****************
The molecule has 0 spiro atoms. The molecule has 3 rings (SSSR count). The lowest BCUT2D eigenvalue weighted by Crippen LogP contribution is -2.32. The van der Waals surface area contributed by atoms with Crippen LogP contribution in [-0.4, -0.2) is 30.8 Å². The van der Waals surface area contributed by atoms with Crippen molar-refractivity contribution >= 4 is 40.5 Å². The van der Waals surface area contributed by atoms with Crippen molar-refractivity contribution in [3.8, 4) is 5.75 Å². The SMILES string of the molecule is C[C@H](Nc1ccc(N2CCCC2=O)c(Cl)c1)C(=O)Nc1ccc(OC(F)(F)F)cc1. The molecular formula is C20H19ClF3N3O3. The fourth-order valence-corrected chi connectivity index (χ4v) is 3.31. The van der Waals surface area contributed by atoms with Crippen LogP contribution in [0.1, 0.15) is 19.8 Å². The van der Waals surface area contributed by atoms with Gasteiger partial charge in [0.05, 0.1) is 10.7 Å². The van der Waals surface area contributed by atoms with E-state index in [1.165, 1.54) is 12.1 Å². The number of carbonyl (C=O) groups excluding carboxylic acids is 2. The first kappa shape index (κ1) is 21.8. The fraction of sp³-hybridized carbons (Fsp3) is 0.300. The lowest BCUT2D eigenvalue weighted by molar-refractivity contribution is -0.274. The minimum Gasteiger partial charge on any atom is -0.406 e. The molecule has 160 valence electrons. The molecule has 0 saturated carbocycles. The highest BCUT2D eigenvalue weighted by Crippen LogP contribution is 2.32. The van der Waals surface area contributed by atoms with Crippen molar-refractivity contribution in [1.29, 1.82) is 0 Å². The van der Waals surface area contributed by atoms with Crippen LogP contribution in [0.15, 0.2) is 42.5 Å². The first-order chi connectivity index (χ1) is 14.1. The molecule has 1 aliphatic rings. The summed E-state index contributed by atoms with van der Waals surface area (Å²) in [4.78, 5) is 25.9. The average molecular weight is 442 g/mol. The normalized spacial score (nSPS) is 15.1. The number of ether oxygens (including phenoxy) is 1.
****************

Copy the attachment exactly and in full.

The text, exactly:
The molecule has 0 spiro atoms. The molecule has 3 rings (SSSR count). The lowest BCUT2D eigenvalue weighted by Crippen LogP contribution is -2.32. The van der Waals surface area contributed by atoms with Crippen LogP contribution in [-0.4, -0.2) is 30.8 Å². The van der Waals surface area contributed by atoms with Crippen molar-refractivity contribution >= 4 is 40.5 Å². The van der Waals surface area contributed by atoms with Crippen molar-refractivity contribution in [3.8, 4) is 5.75 Å². The SMILES string of the molecule is C[C@H](Nc1ccc(N2CCCC2=O)c(Cl)c1)C(=O)Nc1ccc(OC(F)(F)F)cc1. The molecular formula is C20H19ClF3N3O3. The fourth-order valence-corrected chi connectivity index (χ4v) is 3.31. The van der Waals surface area contributed by atoms with Crippen LogP contribution in [0.1, 0.15) is 19.8 Å². The van der Waals surface area contributed by atoms with Gasteiger partial charge in [0.05, 0.1) is 10.7 Å². The van der Waals surface area contributed by atoms with E-state index in [1.165, 1.54) is 12.1 Å². The number of carbonyl (C=O) groups excluding carboxylic acids is 2. The first kappa shape index (κ1) is 21.8. The fraction of sp³-hybridized carbons (Fsp3) is 0.300. The lowest BCUT2D eigenvalue weighted by molar-refractivity contribution is -0.274. The minimum Gasteiger partial charge on any atom is -0.406 e. The molecule has 160 valence electrons. The molecule has 0 saturated carbocycles. The highest BCUT2D eigenvalue weighted by Crippen LogP contribution is 2.32. The van der Waals surface area contributed by atoms with Crippen molar-refractivity contribution in [1.29, 1.82) is 0 Å². The van der Waals surface area contributed by atoms with Crippen LogP contribution in [0.15, 0.2) is 42.5 Å². The first-order chi connectivity index (χ1) is 14.1. The molecule has 1 aliphatic rings. The summed E-state index contributed by atoms with van der Waals surface area (Å²) in [4.78, 5) is 25.9. The average molecular weight is 442 g/mol. The normalized spacial score (nSPS) is 15.1. The number of ether oxygens (including phenoxy) is 1.